An excellent way to hedge against currency weakness is, of course, owning gold. Gold’s long-term track record in protecting against the ravages of currency weakness is unimpeachable. And ever since March, when DXY commenced its bear market, gold has proven its mettle as a safe harbor from a persistently weakening greenback.
And it’s not just the Federal Reserve that is contributing to higher gold prices through its persistently loose monetary policy. Other governments and central banks around the world are doing their part to keep the global financial system awash in a floodtide of liquidity.
Most recently, the European Central Bank’s (ECB) president, Christine Lagarde, encouraged eurozone governments to “keep spending heavily to aid the bloc’s recovery from its historic pandemic-induced recession, complementing already super-easy monetary policy,” in the words of a Reuters article. This single statement provides an excellent illustration of gold’s dual support of currency weakness and the “fear factor” as it relates to the pandemic. And as long as these factors remain in play, investors should expect to see higher metal prices ahead.
Returning to the mining stock outlook, the PHLX Gold/Silver Index (XAU) has confirmed another immediate-term (1-4 week) breakout signal per the rules of my trading discipline. By closing two days higher above its 15-day moving average, the technical inference is that buyers have regained control over the near-term trend for the gold mining stocks as a group. Note also how closely the XAU has been hugging its psychologically significant 50-day trend line without breaking under it on a weekly closing basis. This confirms that the intermediate-term (3-6 month) trend for the miners is still up.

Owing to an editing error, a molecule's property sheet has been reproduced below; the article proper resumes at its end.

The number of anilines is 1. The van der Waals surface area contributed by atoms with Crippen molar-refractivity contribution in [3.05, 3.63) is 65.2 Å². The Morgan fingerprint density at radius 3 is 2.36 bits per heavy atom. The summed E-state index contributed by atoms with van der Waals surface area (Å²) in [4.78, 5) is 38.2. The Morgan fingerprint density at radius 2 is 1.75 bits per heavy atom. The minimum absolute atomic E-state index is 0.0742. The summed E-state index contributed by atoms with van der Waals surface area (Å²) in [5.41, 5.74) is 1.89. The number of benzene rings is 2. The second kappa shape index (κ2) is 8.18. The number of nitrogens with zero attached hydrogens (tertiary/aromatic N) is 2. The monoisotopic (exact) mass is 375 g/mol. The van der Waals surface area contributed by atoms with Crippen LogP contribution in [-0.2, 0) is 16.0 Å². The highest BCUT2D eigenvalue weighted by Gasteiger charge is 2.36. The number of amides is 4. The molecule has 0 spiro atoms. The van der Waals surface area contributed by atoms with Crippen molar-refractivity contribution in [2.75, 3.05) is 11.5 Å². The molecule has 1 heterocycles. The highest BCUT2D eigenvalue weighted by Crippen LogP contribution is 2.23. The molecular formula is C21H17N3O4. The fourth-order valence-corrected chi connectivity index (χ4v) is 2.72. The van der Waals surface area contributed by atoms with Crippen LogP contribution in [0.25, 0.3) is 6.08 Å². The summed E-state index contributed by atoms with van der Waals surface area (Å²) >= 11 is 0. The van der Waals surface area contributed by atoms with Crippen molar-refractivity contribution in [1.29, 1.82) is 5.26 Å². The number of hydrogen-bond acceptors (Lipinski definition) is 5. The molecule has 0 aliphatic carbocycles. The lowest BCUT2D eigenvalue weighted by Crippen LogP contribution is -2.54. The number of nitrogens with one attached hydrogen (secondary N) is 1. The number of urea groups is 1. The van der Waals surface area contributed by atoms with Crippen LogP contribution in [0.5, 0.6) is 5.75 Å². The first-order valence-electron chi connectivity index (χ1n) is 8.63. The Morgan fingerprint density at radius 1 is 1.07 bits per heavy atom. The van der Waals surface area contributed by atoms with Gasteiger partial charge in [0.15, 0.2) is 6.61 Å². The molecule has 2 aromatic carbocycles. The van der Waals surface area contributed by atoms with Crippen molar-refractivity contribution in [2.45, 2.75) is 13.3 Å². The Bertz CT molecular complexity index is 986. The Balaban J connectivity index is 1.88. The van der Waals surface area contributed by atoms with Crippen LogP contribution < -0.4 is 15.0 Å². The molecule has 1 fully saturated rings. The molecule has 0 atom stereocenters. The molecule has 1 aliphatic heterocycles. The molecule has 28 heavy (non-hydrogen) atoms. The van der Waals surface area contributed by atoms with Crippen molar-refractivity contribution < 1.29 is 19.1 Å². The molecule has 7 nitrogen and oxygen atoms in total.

Meanwhile, my favorite indicator for the gold stocks – the 4-week momentum of the new highs and lows for the 50 most actively traded miners – is slowly improving. After several weeks of declining, the internal momentum of the gold stocks is reversing, suggesting the buyers will have an easier time consolidating their control over the near-term trend.
Ideally, this indicator should accelerate higher in the coming days, which would tell us that the bulls have established dominance. (I would be remiss if I didn’t offer a stop-loss suggestion in case I am wrong and the trend goes against the bulls. Accordingly, I would regard a move below the XAU’s 143 level – the nearest pivotal low from Sept. 8 – as a sign that the bulls have lost their nerve.) Nonetheless, I consider the above indicator chart as sufficient proof that the buyers control both the near-term and intermediate-term trends, and I think they should be able to maintain that control in the coming weeks.
In conclusion, a combination of positive factors ranging from a weak U.S. dollar, to widespread safe-haven demand over COVID, to diminished gold production among major mining companies should conspire to keep gold prices buoyant in the coming weeks and months. Accordingly, a bullish intermediate-term posture toward the physical metal and the leading mining shares (via a gold mining ETF) is warranted, in my opinion.
Disclosure: I/we have no positions in any stocks mentioned, and no plans to initiate any positions within the next 72 hours. I wrote this article myself, and it expresses my own opinions. I am not receiving compensation for it (other than from Seeking Alpha). I have no business relationship with any company whose stock is mentioned in this article.